Is The Tall Man HINO (Horror in Name Only)? Sure, it takes place in a brooding rural slum ala Winter’s Bone (except this one’s on the West Coast—Washington, to be exact), and it’s about a prolific bogeyman who abducts children in a dried-up mining town. But what ensues is a provocatively ambiguous thriller (and yes, it is thrilling) with a fairly blunt social agenda.

Cold Rock, Washington is a mildewing husk of a town decomposing in the overgrown backwoods of Washington. The local Chamber of Commerce undoubtedly has its hands full trying to lure tourists to such a cheerless gray community where 18 children have disappeared over the past few years. A focused and fascinating Jessica Biel plays Julia, a recently widowed nurse living in the area who tends to the medical needs of the hapless hillbillies in her sector. Shit gets personal when her beloved toddler gets snatched from her house by the legendary “Tall Man.” Julia channels her inner Ellen Ripley and sets out to get her bambino back.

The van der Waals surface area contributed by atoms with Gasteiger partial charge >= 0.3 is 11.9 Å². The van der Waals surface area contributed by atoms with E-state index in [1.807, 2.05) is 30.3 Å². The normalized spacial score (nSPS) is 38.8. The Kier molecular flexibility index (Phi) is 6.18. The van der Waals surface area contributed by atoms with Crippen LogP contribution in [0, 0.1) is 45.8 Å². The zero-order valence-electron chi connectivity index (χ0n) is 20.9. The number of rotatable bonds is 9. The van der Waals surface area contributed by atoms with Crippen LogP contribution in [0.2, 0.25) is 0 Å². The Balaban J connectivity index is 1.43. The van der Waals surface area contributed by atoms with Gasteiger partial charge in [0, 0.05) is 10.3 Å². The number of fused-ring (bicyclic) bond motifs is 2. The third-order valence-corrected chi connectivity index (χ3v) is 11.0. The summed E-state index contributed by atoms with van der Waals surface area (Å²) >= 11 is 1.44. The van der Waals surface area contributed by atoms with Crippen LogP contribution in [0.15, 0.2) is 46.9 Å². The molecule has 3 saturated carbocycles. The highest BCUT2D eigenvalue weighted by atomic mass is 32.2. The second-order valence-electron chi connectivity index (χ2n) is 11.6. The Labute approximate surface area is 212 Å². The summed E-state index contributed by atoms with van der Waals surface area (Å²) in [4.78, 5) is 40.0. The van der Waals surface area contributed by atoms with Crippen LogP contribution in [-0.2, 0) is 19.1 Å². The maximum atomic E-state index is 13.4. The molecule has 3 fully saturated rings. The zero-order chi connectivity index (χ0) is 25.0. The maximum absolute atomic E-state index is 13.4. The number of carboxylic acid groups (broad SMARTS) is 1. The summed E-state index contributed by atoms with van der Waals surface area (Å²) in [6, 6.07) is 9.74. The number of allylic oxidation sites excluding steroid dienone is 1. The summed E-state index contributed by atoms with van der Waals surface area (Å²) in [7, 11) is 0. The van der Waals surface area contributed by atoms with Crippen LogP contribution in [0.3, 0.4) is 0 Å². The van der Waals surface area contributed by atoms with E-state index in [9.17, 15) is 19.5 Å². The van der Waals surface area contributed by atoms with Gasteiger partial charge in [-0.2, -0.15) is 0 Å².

The tag line should have been: “Who’s The Monster Here?” The Tall Man is a brisk, well-crafted, and shifty film that never allows you to get comfortable from any perspective. And while the supernatural elements are mostly of the red-herring variety, there is a very real horror at its heart—namely are we becoming a society that might require fantastically drastic social engineering in order to survive? Echoes of P.D. James’ Children of Men and Dennis Lehane’s Gone Daddy Gone may bubble to the surface. You have been warned.

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